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South America Office


Local people come to study and practice zazen at Busshinji.

The Buddhist temple that is the site of the Soto Zen Buddhism South America Office was founded in 1955 by Takashina Rosen Zenji. When he was 80 years old, he spent about three months in Brazil performing propagation work. On November 30, 1955, only a few days before his return to Japan on December 2, he designated the temple as a branch of both main temples, Eiheiji and Sojiji, in his capacity as Sotoshu Head Priest.

At present there are six Sotoshu temples in Brazil and one in Peru. As there are roughly 1.2 million people of Japanese descent living in Brazil, six temples is anything but a large number. However, the existing temples serve as a place of refuge and are constantly seeking to provide a friendly environment where people feel welcome to just stop by. These temples are truly diverse in terms of location and activities performed. One temple acts as a venue for local residents to interact, welcoming many people whenever there is an event; one boasts of an endless stream of visitors, taking advantage of its convenient location to offer various lessons, workshops and bazaars; one has an adjoining cemetery surrounded by a tranquil natural environment; and still another provides a Zen meditation hall for companies and schools where people can study and train.

The teachings of Our Two Founders are widespread, even on the other side of the world in South America. As part of the activities of the South America Office, baikaryu special teachers and special dissemination teachers are invited annually and make rounds to temples and various communities. In recent years, Zen meditation as taught by Dogen Zenji has spread around the world, and South America is no exception. There are 100 or more Zen meditation groups both large and small throughout the continent. One role the South America Office plays is to keep in close contact with these groups and help them create an environment where proper instruction in Zen meditation can take place.


Priests and parishioners at Busshinji get ready for New Year by preparing decorative arrangements featuring glutinous-rice cakes.

Almost 100 years has passed since the first Japanese immigrants came to Brazil. The current descendants are the fourth and fifth generations. Observing the memorial services held at the temples, one can see that they are attended not only by people of Japanese descent but also by those of western descent. It is also common for them to attend not just as friends but as members of the family. What people are looking for in Brazil is not just memorial services, funerals, weddings and prayers but something more candid—as in what it is exactly that Buddhism teaches. To these people who do not know Japanese culture, the parishioner system is a foreign concept. Memorial services are, of course, an important aspect of Buddhism. To understand the importance of one's ancestors, one must also understand Japanese culture. As noted above, Brazilians have an interest in Zen meditation, and not a few come to the temple to meditate. Zen meditation and memorial services are both parts of Sotoshu teachings, but we tend to think of them as separate things. Zen meditation and memorial services or Brazilians of western descent and Brazilians of Japanese descent may appear different at first glance, but what are needed in South America are evangelistic activities that make no such distinction.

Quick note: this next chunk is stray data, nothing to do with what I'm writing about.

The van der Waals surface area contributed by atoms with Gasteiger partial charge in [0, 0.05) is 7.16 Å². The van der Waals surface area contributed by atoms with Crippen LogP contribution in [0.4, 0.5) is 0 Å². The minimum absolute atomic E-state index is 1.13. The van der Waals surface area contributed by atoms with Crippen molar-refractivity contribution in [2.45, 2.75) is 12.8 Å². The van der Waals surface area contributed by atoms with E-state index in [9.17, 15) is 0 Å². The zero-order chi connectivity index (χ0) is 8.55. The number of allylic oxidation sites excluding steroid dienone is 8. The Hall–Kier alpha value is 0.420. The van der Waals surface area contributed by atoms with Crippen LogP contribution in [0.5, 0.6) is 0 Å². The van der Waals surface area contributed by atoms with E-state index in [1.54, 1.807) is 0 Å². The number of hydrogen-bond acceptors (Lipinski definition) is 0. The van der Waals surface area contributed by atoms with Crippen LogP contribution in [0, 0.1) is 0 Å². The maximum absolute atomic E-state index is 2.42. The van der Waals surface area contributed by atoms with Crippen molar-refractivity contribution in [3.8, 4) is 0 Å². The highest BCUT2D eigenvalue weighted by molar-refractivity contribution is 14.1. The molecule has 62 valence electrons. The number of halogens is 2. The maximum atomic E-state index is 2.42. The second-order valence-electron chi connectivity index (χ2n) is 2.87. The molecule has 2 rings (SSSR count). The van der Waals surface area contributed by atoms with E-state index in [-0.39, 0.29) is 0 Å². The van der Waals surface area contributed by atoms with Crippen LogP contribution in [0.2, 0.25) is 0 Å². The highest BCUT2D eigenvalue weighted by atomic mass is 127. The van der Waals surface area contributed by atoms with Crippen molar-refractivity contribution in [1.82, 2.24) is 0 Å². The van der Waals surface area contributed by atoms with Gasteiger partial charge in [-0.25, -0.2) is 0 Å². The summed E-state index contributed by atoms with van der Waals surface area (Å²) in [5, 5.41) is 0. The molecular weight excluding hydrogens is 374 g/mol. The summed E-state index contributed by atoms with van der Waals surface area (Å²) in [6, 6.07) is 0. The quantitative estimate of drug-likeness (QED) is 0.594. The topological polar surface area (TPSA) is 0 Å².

These days, rapid scientific advances are taking place, and we now find ourselves in the age of the information society. The world is getting smaller, as evidenced by the fact that one can now travel from Japan to Brazil on the other side of the globe in 24 hours. The teachings of Our Two Founders are also spreading throughout the world. In this age of upheaval, we believe that it is the duty of the South America Office to come up with teaching activities that appeal to people of all backgrounds.

South America is the furthest location on the globe from Japan, and not many will have the opportunity to visit. Nevertheless, it is a place that is full of enchantment. If you ever do have the opportunity to visit South America on business or for pleasure we would be delighted to hear from you and to have you stop by on your visit. Thank you in advance for your continued support.

Soto Zen Buddhism South America Office (Busshinji)

Soto Zen Buddhism South America Office (Busshinji)


Director: Rev. Dosho Saikawa (center)
Administrative Secretary: Rev. Ryojyu Tahara(left)
Responsible for general affairs: Rev. Shutoku Koeda (right)


People from many parts of the continent assemble at Busshinji to participate in zazen at "Sesshin in South America."

Soto Zen Buddhism South America Office Details

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Brazil
Rua São Joaquim, 285, Bairro da Liberdade, São Paulo SP CEP 01508-001 Brazil
Phone: 55-11-3208-4515
Fax: 55-11-3208-0418

Mail: sotozen@itelefonica.com.br
sotozen@uol.com.br
Website: http://www.sotozen.org.br
  • Director
  • Rev. Dosho Saikawa
  • Administrative Secretary
  • Rev. Ryojyu Tahara
  • Responsible for general affairs
  • Rev. Shutoku Koeda